Salt in medicines ‘a health risk’


Effervescent tablet

Soluble painkillers used by millions of people in Britain could pose a health risk because they are high in salt, UK researchers are warning.

Some formulations taken at maximum dose tip users over the recommended daily sodium intake for an adult, with potentially dangerous consequences, the study authors say.

Their work in the BMJ looks at the outcomes for 1.2 million UK patients.

It found a link between effervescent tablets and heart attacks and stroke.

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Without clear labelling on these products, it is impossible to know how much additional sodium you would be eating”

Prof Gareth Beevers Blood Pressure UK

All medicines that contain at least 1mmol (or 23mg) of sodium – a component of salt – in each dose are required to declare on their labelling that the product contains sodium.

The accompanying patient information leaflet provides information on the quantity of sodium and includes a warning to patients on a low-sodium diet to take the amount of sodium in the medicine into account.

Compared with patients taking the same drugs without salt, those who regularly took effervescent or soluble medications increased their risk of having a heart attack, stroke or dying from a vascular cause by a fifth

They were also seven times more likely to develop high blood pressure or hypertension, which the researchers say is at the root of the problem.

Lead researcher Dr Jacob George, from Dundee University, said: “We know that high salt causes hypertension and that hypertension leads to stroke.”

The British Heart Foundation said it was important to remember that the research applied to people who were taking these medicines every day – it did not mean that occasional use could damage your heart health.

Hidden salt

Effervescent medicines contain a substance called bicarbonate, which helps them fizz and dissolve, and this is often combined with sodium.

The study looked at 24 different prescribed effervescent medicines, including common painkillers such as paracetamol and aspirin, as well as supplements.

But Dr George said many more people bought these types of treatment from chemists, without a prescription.

He said that people needed to be aware of the risks and drug manufacturers should look at cutting the salt content of their products.

In the study, sodium levels in tablets ranged from as low as 3mmol to as high as 18mmol – approximately a fifth of a teaspoon.

The recommended sodium intake for an adult in the UK is 104mmol per day.

A person who takes the maximum daily dose of eight tablets of soluble paracetamol, for example, would ingest 148.8mmol of sodium, which exceeds their daily salt allowance.

If you then took in to account the dietary salt a person was likely to get from the food that they ate, their overall salt intake could be dangerously high, said Dr George.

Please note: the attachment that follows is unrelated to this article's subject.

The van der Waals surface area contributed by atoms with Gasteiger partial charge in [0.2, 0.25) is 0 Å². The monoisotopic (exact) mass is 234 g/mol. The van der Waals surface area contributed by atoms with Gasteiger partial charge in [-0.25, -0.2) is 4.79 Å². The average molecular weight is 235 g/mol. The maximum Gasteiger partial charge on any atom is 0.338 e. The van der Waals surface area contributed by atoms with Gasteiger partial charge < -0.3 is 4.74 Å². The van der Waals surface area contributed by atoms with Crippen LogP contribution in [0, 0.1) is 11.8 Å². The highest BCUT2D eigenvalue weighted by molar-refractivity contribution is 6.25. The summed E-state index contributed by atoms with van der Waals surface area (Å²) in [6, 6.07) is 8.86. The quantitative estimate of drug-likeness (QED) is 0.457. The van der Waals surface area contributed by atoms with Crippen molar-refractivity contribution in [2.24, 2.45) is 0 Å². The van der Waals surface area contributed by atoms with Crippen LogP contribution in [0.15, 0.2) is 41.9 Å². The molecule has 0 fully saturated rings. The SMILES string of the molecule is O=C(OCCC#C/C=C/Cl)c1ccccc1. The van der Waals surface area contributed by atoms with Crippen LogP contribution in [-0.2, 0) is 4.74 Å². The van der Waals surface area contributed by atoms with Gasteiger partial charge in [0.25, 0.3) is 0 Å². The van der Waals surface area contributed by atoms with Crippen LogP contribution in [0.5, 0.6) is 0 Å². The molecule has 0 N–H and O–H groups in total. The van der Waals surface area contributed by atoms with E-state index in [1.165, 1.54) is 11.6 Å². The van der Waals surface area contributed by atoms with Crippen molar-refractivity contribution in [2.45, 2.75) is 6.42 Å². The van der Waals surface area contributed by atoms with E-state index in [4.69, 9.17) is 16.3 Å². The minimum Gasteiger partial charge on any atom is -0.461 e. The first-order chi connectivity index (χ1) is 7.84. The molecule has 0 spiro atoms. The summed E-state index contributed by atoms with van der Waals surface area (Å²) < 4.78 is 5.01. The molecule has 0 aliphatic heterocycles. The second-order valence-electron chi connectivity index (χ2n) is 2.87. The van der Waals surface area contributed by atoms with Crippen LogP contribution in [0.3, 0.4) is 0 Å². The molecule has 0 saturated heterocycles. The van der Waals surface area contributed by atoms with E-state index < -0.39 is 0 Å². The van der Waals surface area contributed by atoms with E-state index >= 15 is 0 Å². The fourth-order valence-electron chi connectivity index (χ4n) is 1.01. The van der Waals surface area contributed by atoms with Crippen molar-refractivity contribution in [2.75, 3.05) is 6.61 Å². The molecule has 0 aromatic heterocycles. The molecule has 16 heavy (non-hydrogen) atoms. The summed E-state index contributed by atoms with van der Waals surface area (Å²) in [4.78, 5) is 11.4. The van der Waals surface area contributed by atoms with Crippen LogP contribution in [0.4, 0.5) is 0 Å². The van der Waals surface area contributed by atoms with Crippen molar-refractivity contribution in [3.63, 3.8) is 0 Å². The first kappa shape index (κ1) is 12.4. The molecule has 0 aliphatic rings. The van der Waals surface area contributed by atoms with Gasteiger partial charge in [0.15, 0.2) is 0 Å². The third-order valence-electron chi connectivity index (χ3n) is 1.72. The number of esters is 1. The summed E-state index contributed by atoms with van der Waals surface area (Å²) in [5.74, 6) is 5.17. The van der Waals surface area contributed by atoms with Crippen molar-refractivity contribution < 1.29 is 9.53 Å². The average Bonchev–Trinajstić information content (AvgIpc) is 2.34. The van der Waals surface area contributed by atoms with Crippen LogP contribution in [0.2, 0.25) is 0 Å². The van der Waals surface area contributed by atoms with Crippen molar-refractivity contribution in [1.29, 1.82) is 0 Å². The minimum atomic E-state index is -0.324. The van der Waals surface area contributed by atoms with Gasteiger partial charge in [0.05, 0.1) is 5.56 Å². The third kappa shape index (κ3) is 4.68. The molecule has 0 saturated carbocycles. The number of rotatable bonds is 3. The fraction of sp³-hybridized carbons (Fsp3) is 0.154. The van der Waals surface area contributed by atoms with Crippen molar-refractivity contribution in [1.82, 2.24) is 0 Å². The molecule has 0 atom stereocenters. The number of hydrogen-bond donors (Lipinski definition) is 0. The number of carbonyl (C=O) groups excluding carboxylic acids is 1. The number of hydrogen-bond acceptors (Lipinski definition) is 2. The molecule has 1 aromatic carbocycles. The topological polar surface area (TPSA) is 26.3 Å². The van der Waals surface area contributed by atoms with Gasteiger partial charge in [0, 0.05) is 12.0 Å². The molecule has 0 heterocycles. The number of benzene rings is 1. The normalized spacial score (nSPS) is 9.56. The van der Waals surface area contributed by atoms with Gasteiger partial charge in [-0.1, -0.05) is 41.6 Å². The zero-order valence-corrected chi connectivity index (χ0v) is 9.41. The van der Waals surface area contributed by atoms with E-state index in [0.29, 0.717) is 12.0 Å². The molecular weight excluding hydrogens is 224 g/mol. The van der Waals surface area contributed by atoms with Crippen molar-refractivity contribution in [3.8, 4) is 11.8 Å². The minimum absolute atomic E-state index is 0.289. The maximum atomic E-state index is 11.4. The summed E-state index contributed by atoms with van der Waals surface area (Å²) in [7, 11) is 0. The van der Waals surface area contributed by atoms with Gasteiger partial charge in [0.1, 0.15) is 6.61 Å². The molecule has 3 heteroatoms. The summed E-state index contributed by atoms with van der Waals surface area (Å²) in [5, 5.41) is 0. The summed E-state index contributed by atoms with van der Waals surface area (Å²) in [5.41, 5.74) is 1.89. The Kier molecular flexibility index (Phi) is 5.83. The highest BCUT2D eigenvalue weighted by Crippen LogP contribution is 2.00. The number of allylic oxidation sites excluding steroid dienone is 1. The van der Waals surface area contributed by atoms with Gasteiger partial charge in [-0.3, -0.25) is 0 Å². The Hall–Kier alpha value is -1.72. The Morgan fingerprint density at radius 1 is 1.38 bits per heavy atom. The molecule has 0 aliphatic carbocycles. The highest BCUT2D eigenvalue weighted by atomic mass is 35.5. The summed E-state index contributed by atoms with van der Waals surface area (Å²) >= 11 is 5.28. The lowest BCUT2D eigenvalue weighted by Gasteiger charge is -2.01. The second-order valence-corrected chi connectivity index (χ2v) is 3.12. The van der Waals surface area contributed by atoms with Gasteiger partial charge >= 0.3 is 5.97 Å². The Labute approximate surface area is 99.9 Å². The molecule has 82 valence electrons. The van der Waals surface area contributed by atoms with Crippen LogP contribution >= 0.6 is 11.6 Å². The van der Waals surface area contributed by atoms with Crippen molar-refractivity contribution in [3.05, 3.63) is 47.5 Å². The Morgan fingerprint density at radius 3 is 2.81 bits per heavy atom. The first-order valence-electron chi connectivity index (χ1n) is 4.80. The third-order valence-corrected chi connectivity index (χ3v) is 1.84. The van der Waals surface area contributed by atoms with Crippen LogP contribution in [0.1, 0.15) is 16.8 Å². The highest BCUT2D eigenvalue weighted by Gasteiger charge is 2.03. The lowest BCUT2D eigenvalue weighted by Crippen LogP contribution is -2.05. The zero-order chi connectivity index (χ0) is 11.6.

The Medicines and Healthcare products Regulatory Agency (MHRA) said it kept a close check on the safety of all licensed medicines.

“We will carefully review the findings of this new research,” said a spokeswoman.

“We recommend that people with questions about their salt intake should read the patient information leaflet and speak to their GP,” the MHRA said.

But Prof Gareth Beevers, of Blood Pressure UK, said many consumers would be unaware of the risks.

“It is extraordinary to think that sodium has been hiding in our medicines all this time.

“Without clear labelling on these products, it is impossible to know how much additional sodium you would be eating, so it is shocking to find you could be having more than your daily maximum from medicines alone.

“Eating too much sodium – in any form – puts up our blood pressure, which puts you at increased risk of strokes and heart attacks, the biggest killers in the world.”

Child bone-marrow transplant ‘first’


First human trial of new bone-marrow transplant method.

Mohammed Ahmed
Mohammed started going to school in September

Doctors at London’s Great Ormond Street Hospital have carried out a pioneering bone-marrow transplant technique.

They say the method should help with donor shortages since it does not require a perfect cell match.

Mohammed Ahmed, who is nearly five years old, was among the first three children in the world to try out the new treatment.

He has severe combined immunodeficiency syndrome and had been waiting for a suitable donor for years.

Mohammed, who lives in Milton Keynes, was referred to Great Ormond Street Hospital when he was a year old.

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We waited for a full match but it did not come. By the grace of God, we took the decision to have the treatment”

Jamil Ahmed, Mohammed’s dad

His condition – a weak immune system – makes him more susceptible to infections than most, and a bone marrow transplant is the only known treatment.